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MIAMI 1956

[REF: Cabaret Yearbook, Winter Resort Number, Volume One, poss 1956, p20]



Latin Quarter, Palm Island, Miami Beach (JE 8-5353).  Lavish shows in red-plush surroundings.  That's the Latin Quarter, masterminded by Lou Walters of Latin Quarter fame in other U.S. cities.  Emphasis is on pretty girls in minimum costumes working in big musical production numbers.  Translucent stage, mirrored ceiling, and thick carpets.  This is where Joe E. Lewis works winters but other name acts are also interspersed with the girls.

Beachcomber, 1271 Dade Blvd., Miami Beach (JE 8-7634).  When Martha Raye's in the mood for working night clubs, this is where she parlays her comedy into waiting lines at the front door.  This is a big club, and its attractions are always on the "big name" side of the ledger.  Decor is ersatz South Seas, and the food is generally good.

Copa City, 1750 West Ave., Miami Beach (JE 8-4745).  Designed by Normal Bel Geddes, this club cost a million dollars about eight years ago.  It has since been redesigned in ultra-modern decor by Franklin Hughes.  Largest café in the whole Miami area, it's one of the few clubs here dishing out complete floor shows along with name performers.


Vagabonds, 732 Biscayne Blvd., Miami (3-0874).  Popularity of this spot has been enormous ever since Arthur Godfrey began plugging the Four Vagabonds on radio and television.  It's on the smallish side (seating about 275), and it's usually packed.  Reservations are a must, even for the midnight shows.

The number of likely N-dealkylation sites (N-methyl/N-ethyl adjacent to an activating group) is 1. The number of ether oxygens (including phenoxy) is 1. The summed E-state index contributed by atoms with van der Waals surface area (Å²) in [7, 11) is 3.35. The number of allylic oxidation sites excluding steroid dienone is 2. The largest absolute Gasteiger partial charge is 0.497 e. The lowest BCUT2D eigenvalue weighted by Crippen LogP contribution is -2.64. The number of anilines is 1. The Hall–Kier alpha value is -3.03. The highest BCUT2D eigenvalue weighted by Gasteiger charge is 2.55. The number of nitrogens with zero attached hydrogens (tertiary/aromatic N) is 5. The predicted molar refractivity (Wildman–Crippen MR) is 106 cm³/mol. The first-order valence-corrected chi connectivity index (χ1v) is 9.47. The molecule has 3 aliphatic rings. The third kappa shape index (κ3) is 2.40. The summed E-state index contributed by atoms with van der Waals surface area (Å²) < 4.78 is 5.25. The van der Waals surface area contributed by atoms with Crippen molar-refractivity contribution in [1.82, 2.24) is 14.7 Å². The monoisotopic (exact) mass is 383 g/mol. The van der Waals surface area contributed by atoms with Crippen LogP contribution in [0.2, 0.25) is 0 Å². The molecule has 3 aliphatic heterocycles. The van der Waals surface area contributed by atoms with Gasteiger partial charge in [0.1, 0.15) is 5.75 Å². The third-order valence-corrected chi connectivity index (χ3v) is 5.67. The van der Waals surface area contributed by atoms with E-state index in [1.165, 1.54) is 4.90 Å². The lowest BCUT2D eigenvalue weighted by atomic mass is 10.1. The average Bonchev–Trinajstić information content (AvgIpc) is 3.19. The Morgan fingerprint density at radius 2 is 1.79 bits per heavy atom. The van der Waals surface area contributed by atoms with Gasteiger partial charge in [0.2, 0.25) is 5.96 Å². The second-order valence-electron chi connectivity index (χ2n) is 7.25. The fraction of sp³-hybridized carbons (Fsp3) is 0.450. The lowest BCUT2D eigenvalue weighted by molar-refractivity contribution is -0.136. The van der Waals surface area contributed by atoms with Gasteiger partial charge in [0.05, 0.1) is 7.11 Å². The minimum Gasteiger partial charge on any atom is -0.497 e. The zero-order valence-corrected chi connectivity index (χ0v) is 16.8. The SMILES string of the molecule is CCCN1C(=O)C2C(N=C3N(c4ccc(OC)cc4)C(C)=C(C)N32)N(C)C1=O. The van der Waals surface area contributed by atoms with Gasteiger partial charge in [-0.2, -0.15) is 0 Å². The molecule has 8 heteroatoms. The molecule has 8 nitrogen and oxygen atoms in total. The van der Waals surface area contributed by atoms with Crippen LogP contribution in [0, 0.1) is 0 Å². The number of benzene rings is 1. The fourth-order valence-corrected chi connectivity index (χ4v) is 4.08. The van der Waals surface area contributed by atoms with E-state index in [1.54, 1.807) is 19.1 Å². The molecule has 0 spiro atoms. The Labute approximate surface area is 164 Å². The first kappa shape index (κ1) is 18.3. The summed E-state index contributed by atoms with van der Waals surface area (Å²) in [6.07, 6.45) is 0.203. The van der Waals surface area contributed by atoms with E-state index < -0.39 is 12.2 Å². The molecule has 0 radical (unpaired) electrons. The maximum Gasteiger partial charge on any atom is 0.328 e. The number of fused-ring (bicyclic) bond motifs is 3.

Ciro's, Alton Rd. at Dade Blvd., Miami Beach (JE 4-2019).  Closed for some time, this pretty little spot is expected to open this winter with name acts and dance music.  Mirrored walls, thick carpets, and a good kitchen mark this establishment, which used to purvey some of the best Latin dance bands in the country.

Clover Club, 118 Biscayne Blvd., Miami (9-1911).  Open all year, this downtown club now features low-priced acts where once it ranked with Copa City and the Beachcomber in big-name performers and lavish production numbers.  It is one of the oldest clubs in Greater Miami and is located in the heart of the downtown hotel district.

Place Pigalle, 215 22nd St., Miami Beach (JE 8-4556).  Strictly a Latin dance spot, with two Cuban bands providing continuous music for mambo-cats.  Although the place has a French atmosphere, there's nothing Frenchy about the music.

Vanity Fair, 1601 79th St., Causeway (89-7696).  Real dark and cozy–except for the music, which is Latin and loud.  This is a popular late spot with natives and tourists.  It's located in the heart of the new Miami "strip" on one of the causeways that connects Miami Beach to Miami.


Algiers, 2555 Collins Ave., Miami Beach (JE 1-6061).  New show every night in the Aladdin Room, which is kept quite dark and intimate and with Arabian decor.  One show nightly, with reservations recommended.

Eden Roc, Collins Ave. & 45th St., Miami Beach.  Opening in December, this is Miami Beach's newest multimillion dollar oceanfront hotel.  Its café will debut with Harry Belafonte, and similar star-names will mark the type of entertainment here all winter.  French atmosphere throughout.

Fontainebleau, 4441 Collins Ave., Miami Beach (JE 8-8811).  La Ronde Café here is enormous and beautiful.  Shaped like an oval, excellent viewing is possible from any seat.  Service is deluxe, entertainment is of high caliber, and prices are above average.